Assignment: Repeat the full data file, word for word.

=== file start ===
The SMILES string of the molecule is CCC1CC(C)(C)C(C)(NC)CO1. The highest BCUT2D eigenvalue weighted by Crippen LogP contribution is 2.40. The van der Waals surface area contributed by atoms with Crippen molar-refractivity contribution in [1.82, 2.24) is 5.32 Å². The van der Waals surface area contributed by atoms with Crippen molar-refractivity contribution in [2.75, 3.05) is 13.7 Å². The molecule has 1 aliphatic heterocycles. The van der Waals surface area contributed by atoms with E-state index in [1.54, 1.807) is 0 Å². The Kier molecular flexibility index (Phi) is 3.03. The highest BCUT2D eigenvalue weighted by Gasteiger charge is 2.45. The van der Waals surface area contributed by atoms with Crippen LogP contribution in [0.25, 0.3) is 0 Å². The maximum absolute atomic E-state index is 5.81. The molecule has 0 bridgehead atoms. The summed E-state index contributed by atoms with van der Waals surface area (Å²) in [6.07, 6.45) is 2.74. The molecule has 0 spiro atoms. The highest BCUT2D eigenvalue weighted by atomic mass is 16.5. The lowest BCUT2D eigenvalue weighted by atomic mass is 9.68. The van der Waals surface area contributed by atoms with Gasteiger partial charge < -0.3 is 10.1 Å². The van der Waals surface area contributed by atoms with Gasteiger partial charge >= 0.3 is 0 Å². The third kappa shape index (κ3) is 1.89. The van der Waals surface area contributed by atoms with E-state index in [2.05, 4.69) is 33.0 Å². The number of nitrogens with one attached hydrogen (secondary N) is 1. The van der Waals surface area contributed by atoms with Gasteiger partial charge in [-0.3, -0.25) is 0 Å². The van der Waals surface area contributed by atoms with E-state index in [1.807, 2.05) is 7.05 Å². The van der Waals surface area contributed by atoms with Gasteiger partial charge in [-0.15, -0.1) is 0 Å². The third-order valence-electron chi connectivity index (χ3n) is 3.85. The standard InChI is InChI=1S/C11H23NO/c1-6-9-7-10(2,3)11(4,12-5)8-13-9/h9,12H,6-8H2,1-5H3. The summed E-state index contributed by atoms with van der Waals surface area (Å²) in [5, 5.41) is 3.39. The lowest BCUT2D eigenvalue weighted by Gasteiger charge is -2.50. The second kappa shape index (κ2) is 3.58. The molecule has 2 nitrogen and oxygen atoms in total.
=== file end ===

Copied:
The SMILES string of the molecule is CCC1CC(C)(C)C(C)(NC)CO1. The highest BCUT2D eigenvalue weighted by Crippen LogP contribution is 2.40. The van der Waals surface area contributed by atoms with Crippen molar-refractivity contribution in [1.82, 2.24) is 5.32 Å². The van der Waals surface area contributed by atoms with Crippen molar-refractivity contribution in [2.75, 3.05) is 13.7 Å². The molecule has 1 aliphatic heterocycles. The van der Waals surface area contributed by atoms with E-state index in [1.54, 1.807) is 0 Å². The Kier molecular flexibility index (Phi) is 3.03. The highest BCUT2D eigenvalue weighted by Gasteiger charge is 2.45. The van der Waals surface area contributed by atoms with Crippen LogP contribution in [0.25, 0.3) is 0 Å². The maximum absolute atomic E-state index is 5.81. The molecule has 0 bridgehead atoms. The summed E-state index contributed by atoms with van der Waals surface area (Å²) in [6.07, 6.45) is 2.74. The molecule has 0 spiro atoms. The highest BCUT2D eigenvalue weighted by atomic mass is 16.5. The lowest BCUT2D eigenvalue weighted by atomic mass is 9.68. The van der Waals surface area contributed by atoms with Gasteiger partial charge < -0.3 is 10.1 Å². The van der Waals surface area contributed by atoms with Gasteiger partial charge >= 0.3 is 0 Å². The third kappa shape index (κ3) is 1.89. The van der Waals surface area contributed by atoms with E-state index in [2.05, 4.69) is 33.0 Å². The number of nitrogens with one attached hydrogen (secondary N) is 1. The van der Waals surface area contributed by atoms with Gasteiger partial charge in [-0.3, -0.25) is 0 Å². The van der Waals surface area contributed by atoms with E-state index in [1.807, 2.05) is 7.05 Å². The van der Waals surface area contributed by atoms with Gasteiger partial charge in [-0.15, -0.1) is 0 Å². The third-order valence-electron chi connectivity index (χ3n) is 3.85. The standard InChI is InChI=1S/C11H23NO/c1-6-9-7-10(2,3)11(4,12-5)8-13-9/h9,12H,6-8H2,1-5H3. The summed E-state index contributed by atoms with van der Waals surface area (Å²) in [5, 5.41) is 3.39. The lowest BCUT2D eigenvalue weighted by Gasteiger charge is -2.50. The second kappa shape index (κ2) is 3.58. The molecule has 2 nitrogen and oxygen atoms in total.